Flow batteries could one day provide the long term storage of electricity needed to make renewable energy commercially viable everywhere. They have the potential to cost less than lithium-ion batteries and avoid some of the pitfalls associated with lithium-ion, such as fires and explosions. They tend to take up more room but that is seldom an issue when it comes to grid scale storage. Conceptually, flow batteries are simple devices. Two chambers filled with liquid, one with a positive charge, the other with a negative charge. Separate the two liquids with a membrane that allows electrons to pass back and forth and voila! You have a battery.
The membrane is the secret to making the whole thing both economical and durable. Most flow batteries today use flourinated membranes which are expensive — up to 20% of the total cost of a battery. Cheaper membranes simply don’t stand up very long to the highly alkaline environment found inside a typical flow battery.
According to research paper published recently in the journal Joule, scientists at the Lawrence Berkeley National Lab say they have have developed a versatile yet affordable battery membrane from a class of polymers known as AquaPIMs. These polymers make inexpensive and long lasting grid batteries possible based solely on abundant materials such as zinc, iron, and water. AquaPIM membranes work with different battery chemistries, from metals and inorganics to organics and polymers, and they help create stable cells which last far longer before degrading.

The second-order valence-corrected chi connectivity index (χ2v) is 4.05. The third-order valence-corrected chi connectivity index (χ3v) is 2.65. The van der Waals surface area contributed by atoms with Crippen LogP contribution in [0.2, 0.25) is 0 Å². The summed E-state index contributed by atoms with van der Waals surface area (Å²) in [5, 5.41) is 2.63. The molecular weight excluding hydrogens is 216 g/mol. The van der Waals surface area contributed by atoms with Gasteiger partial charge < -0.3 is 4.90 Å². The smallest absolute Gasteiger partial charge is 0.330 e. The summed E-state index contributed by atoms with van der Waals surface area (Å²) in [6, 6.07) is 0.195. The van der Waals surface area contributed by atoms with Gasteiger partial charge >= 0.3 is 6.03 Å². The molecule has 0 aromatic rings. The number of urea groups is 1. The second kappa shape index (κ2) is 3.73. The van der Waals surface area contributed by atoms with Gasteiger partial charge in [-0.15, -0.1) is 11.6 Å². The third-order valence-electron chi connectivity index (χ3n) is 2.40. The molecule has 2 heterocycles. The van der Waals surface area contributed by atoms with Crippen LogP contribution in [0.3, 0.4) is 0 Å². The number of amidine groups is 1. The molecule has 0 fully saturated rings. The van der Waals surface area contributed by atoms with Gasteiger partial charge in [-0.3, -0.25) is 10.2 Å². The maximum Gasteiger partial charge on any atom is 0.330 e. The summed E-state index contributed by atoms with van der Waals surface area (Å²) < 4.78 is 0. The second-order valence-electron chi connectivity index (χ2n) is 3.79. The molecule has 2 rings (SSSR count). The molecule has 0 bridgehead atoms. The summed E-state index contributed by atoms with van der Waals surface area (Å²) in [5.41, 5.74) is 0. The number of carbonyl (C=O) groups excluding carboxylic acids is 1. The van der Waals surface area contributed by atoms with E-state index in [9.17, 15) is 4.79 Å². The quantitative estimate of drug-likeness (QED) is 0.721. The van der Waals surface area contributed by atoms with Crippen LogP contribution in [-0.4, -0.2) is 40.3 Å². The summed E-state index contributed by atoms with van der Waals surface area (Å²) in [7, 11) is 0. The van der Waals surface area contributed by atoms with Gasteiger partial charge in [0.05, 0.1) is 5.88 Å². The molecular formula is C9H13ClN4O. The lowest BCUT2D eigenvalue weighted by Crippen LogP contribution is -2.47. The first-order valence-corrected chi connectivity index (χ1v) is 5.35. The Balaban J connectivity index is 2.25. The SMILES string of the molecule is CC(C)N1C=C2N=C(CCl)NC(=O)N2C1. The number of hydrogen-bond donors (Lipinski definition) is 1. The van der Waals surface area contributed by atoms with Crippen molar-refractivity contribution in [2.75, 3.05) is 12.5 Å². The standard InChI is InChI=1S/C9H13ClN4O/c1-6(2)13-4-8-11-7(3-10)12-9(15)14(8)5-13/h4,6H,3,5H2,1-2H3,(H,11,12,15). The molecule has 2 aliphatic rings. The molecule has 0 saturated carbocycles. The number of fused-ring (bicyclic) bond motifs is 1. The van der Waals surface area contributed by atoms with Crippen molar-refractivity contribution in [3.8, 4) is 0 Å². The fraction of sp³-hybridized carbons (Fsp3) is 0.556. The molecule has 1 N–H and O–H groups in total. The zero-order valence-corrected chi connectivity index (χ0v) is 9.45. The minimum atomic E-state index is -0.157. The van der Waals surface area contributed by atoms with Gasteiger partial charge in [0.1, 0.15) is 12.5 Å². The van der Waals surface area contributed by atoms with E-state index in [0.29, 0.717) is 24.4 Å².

The team also developed a simple computer modeling technique that shows how different battery membranes impact the life expectancy or a flow battery. That tool should accelerate early stage R&D for flow-battery technologies, particularly in the search for a suitable membrane for different battery chemistries.
“Our AquaPIM membrane technology is well-positioned to accelerate the path to market for flow batteries that use scalable, low-cost, water-based chemistries,” Brett Helms, a principal investigator in the Joint Center for Energy Storage Research and lead researcher, tells Environment News Network. “By using our technology and accompanying empirical models for battery performance and lifetime, other researchers will be able to quickly evaluate the readiness of each component that goes into the battery, from the membrane to the charge-storing materials. This should save time and resources for researchers and product developers alike.”
Anything that could drive the renewable energy revolution forward is a good thing.